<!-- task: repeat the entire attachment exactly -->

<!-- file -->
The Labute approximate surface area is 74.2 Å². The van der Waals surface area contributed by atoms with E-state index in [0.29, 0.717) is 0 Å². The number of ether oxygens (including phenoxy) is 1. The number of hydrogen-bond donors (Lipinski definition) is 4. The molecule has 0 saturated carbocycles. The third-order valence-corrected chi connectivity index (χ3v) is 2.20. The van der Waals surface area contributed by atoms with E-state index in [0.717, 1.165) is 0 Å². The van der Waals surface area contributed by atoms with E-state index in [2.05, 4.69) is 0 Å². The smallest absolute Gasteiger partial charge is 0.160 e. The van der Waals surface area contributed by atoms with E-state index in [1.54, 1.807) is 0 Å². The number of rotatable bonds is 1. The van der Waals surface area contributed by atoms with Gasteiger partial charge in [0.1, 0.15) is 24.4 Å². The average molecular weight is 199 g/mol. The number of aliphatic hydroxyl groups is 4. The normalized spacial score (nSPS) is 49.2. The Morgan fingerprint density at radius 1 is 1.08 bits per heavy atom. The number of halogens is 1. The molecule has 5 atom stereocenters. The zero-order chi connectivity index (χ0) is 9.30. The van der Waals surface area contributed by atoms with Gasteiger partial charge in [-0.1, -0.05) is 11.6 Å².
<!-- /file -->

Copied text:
The Labute approximate surface area is 74.2 Å². The van der Waals surface area contributed by atoms with E-state index in [0.29, 0.717) is 0 Å². The number of ether oxygens (including phenoxy) is 1. The number of hydrogen-bond donors (Lipinski definition) is 4. The molecule has 0 saturated carbocycles. The third-order valence-corrected chi connectivity index (χ3v) is 2.20. The van der Waals surface area contributed by atoms with E-state index in [0.717, 1.165) is 0 Å². The van der Waals surface area contributed by atoms with E-state index in [2.05, 4.69) is 0 Å². The smallest absolute Gasteiger partial charge is 0.160 e. The van der Waals surface area contributed by atoms with E-state index in [1.54, 1.807) is 0 Å². The number of rotatable bonds is 1. The van der Waals surface area contributed by atoms with Gasteiger partial charge in [0.1, 0.15) is 24.4 Å². The average molecular weight is 199 g/mol. The number of aliphatic hydroxyl groups is 4. The normalized spacial score (nSPS) is 49.2. The Morgan fingerprint density at radius 1 is 1.08 bits per heavy atom. The number of halogens is 1. The molecule has 5 atom stereocenters. The zero-order chi connectivity index (χ0) is 9.30. The van der Waals surface area contributed by atoms with Gasteiger partial charge in [-0.1, -0.05) is 11.6 Å².